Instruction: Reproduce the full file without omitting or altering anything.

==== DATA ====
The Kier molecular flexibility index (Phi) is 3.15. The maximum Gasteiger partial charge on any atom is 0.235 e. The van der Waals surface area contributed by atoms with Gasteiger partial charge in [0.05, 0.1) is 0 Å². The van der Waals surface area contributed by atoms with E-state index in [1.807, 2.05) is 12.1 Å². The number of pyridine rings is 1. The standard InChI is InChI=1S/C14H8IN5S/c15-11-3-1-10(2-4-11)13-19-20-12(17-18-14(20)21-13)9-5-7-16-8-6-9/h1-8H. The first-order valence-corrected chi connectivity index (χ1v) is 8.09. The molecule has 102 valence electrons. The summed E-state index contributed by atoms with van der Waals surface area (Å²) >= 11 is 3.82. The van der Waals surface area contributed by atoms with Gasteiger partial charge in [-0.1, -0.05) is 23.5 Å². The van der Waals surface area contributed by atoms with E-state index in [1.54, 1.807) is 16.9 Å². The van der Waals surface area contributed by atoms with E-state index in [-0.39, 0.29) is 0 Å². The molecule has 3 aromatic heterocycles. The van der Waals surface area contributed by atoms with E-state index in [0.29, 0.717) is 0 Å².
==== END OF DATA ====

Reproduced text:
The Kier molecular flexibility index (Phi) is 3.15. The maximum Gasteiger partial charge on any atom is 0.235 e. The van der Waals surface area contributed by atoms with Gasteiger partial charge in [0.05, 0.1) is 0 Å². The van der Waals surface area contributed by atoms with E-state index in [1.807, 2.05) is 12.1 Å². The number of pyridine rings is 1. The standard InChI is InChI=1S/C14H8IN5S/c15-11-3-1-10(2-4-11)13-19-20-12(17-18-14(20)21-13)9-5-7-16-8-6-9/h1-8H. The first-order valence-corrected chi connectivity index (χ1v) is 8.09. The molecule has 102 valence electrons. The summed E-state index contributed by atoms with van der Waals surface area (Å²) >= 11 is 3.82. The van der Waals surface area contributed by atoms with Gasteiger partial charge in [-0.1, -0.05) is 23.5 Å². The van der Waals surface area contributed by atoms with E-state index in [1.54, 1.807) is 16.9 Å². The van der Waals surface area contributed by atoms with E-state index in [-0.39, 0.29) is 0 Å². The molecule has 3 aromatic heterocycles. The van der Waals surface area contributed by atoms with E-state index in [0.29, 0.717) is 0 Å².